Q: I know you guys will go back and look at film of Seattle last year and that game in Seattle. I don't know how much their special teams units have changed, but when you have a couple of mistakes last year that kind of really hurt you guys, do you harp on that with these guys? Or just kind of let them watch the film and not worry about it?
A: No. It's a totally different team, different returner back there. It's totally different. They have a different set of guys. We have basically a different set of guys and it's a whole new opportunity, a whole new year. Obviously, you learn from those things, but you definitely don't harp on it because half the guys that're playing on your unit weren't even on the field last year. We just take that for what it is. You move on from it, you learn from it. The stuff that we can take from last year schematically, because (Seahawks Special Teams Coordinator) Larry Izzo was still there last year, we'll look at it and be ready for some of those same things that will come about, but you don't harp on it. You just move on.
Q: Did you ever cross paths with Larry Izzo? You were here and then I think he came right after you left to go to LSU, right?
A: I've known Larry Izzo since I was 16 years old. He went to McCullough High School. I went to Langham Creek High School. He went to Rice. I went to Houston. So, we played against each other all through high school, through college, and I've known Larry forever. He's good friend of mine, great dude, and hell of a coach.
Q: Did you have anything to do with him filling your spot when you left here?
A: No. Larry was trying to get into coaching. Super smart guy. Obviously, he was a great special teams player, probably one of the greatest of all time. He got into it on his own. Larry's a heck of a dude. Great coach, good man.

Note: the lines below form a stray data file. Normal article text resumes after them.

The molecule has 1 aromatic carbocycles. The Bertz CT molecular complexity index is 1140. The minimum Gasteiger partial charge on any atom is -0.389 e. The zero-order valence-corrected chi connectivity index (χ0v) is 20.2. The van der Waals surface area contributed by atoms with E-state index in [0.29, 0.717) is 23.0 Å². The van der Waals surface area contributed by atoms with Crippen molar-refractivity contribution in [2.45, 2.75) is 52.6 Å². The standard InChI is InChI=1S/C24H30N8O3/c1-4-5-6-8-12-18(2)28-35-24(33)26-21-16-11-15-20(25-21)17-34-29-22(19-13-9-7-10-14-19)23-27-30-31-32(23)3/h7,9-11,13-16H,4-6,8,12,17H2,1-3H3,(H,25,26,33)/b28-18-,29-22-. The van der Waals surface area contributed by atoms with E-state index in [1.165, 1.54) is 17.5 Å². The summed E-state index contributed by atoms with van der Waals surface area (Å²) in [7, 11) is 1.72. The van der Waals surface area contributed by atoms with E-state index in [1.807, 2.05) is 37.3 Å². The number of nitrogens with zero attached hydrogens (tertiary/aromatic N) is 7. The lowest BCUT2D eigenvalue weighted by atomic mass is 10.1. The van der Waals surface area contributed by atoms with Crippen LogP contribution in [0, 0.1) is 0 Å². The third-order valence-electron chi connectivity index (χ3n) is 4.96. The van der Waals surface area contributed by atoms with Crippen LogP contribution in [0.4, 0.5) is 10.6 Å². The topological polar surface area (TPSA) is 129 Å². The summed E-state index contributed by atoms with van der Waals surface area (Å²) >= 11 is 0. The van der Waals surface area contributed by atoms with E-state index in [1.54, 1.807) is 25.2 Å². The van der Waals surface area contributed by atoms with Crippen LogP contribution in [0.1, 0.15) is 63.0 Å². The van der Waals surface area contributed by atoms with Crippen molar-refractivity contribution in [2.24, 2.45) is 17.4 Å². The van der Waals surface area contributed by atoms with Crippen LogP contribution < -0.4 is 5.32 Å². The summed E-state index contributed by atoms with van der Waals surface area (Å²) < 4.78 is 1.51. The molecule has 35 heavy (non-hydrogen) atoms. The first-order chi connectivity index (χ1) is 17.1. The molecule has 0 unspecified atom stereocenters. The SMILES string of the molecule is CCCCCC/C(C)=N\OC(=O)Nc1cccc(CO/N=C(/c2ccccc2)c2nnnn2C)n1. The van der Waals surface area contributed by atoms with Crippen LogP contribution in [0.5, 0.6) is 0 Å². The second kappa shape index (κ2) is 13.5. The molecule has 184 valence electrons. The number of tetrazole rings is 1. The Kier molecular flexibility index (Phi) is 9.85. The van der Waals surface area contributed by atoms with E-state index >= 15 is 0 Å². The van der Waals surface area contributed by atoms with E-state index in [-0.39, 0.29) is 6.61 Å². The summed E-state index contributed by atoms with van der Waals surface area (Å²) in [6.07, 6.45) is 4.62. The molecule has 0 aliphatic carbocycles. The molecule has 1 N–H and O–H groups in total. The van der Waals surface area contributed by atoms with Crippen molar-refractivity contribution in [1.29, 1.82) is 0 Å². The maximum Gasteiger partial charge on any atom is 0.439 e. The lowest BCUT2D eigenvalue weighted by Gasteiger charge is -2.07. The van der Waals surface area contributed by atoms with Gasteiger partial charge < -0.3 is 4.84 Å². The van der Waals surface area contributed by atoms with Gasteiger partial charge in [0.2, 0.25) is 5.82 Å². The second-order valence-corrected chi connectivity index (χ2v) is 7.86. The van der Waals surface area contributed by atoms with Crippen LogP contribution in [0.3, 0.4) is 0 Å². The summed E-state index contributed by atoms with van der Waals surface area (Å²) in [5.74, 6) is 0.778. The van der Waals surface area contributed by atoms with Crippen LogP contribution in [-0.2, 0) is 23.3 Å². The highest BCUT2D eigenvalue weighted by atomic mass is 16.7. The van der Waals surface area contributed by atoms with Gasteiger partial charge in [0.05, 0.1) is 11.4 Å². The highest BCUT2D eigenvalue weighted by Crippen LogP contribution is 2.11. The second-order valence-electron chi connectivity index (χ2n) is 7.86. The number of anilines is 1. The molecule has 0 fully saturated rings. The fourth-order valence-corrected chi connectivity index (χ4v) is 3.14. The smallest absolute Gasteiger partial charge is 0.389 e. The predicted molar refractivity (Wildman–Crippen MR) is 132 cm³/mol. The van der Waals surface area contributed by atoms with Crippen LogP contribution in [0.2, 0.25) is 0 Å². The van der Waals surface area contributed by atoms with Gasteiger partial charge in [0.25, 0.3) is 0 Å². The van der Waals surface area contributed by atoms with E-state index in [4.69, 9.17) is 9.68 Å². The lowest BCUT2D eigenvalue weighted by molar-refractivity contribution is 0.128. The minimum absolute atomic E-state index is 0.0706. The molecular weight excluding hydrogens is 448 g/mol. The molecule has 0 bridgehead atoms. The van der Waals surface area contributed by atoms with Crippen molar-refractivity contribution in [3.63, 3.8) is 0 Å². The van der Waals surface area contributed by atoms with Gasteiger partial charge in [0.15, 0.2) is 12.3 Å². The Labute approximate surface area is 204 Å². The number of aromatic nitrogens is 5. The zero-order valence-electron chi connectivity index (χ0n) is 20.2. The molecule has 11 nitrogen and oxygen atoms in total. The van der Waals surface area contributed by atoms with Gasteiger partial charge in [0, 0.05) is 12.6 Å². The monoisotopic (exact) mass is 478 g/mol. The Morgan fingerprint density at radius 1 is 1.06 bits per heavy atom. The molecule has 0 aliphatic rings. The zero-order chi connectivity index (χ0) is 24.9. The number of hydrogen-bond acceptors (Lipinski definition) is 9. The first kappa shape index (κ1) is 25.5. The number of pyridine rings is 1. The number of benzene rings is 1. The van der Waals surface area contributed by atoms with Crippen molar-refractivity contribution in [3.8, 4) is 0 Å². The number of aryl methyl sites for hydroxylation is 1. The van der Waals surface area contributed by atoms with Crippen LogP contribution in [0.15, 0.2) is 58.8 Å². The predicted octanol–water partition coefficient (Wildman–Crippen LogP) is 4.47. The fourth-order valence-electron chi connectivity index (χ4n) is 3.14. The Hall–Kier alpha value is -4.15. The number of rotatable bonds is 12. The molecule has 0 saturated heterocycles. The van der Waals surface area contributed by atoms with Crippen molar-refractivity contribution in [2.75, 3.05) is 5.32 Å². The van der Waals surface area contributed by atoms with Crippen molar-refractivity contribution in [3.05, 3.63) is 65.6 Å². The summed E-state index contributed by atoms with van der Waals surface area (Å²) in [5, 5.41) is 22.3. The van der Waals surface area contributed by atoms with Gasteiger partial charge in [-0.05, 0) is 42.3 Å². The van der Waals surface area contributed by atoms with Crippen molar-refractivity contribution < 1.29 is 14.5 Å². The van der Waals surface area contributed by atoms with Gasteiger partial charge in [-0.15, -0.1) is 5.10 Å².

Q: I know it was kind of like a freak play when (tackle) Andrew (Thomas) got hurt on the blocked kick, but anytime an important offensive or defensive player gets hurt on special teams, do you take them off those units?
A: I don't. I don't have the power to take anybody off. But it's definitely something you look at. I mean, when you have a guy like AT (tackle Andrew Thomas) who is important to our team, and that's kind of a freak thing that happens. I just remember when we won the Super Bowl, it's (tackle) Kareem McKenzie, (guard) Richie Seubert, (tackle) David Deal, all those guys, (guard) Chris Snee. They're all on the field goal team. It's just what it is. Offensive linemen, that's kind of part of the job. You play on field goal protection. But trust me, you definitely think about it, because you damn sure don't want to lose a guy like him ever. On any play, whether it be offense, defense, or special teams.
Q: Was (running back Eric) Gray right to field that one?
A: Which one?
Q: That he got interfered with on.
A: Yeah, absolutely. Absolutely. A short punt, if you can come up to field it, absolutely. He's made great decisions all year, knock on wood. He'll continue to do that hopefully moving forward. But yeah, I think it was a great decision. You catch that ball, and if it hits the ground, it might roll for 20 yards, 15, 20- yards, especially with (49ers punter) Mitch Wishnowsky. I mean, he's Aussie, and those balls have a tendency to hit the ground anywhere from 15 to 20 yards on a roll, so I think he saved us a lot of field position plus the 15-yard penalty. So, he made a good decision.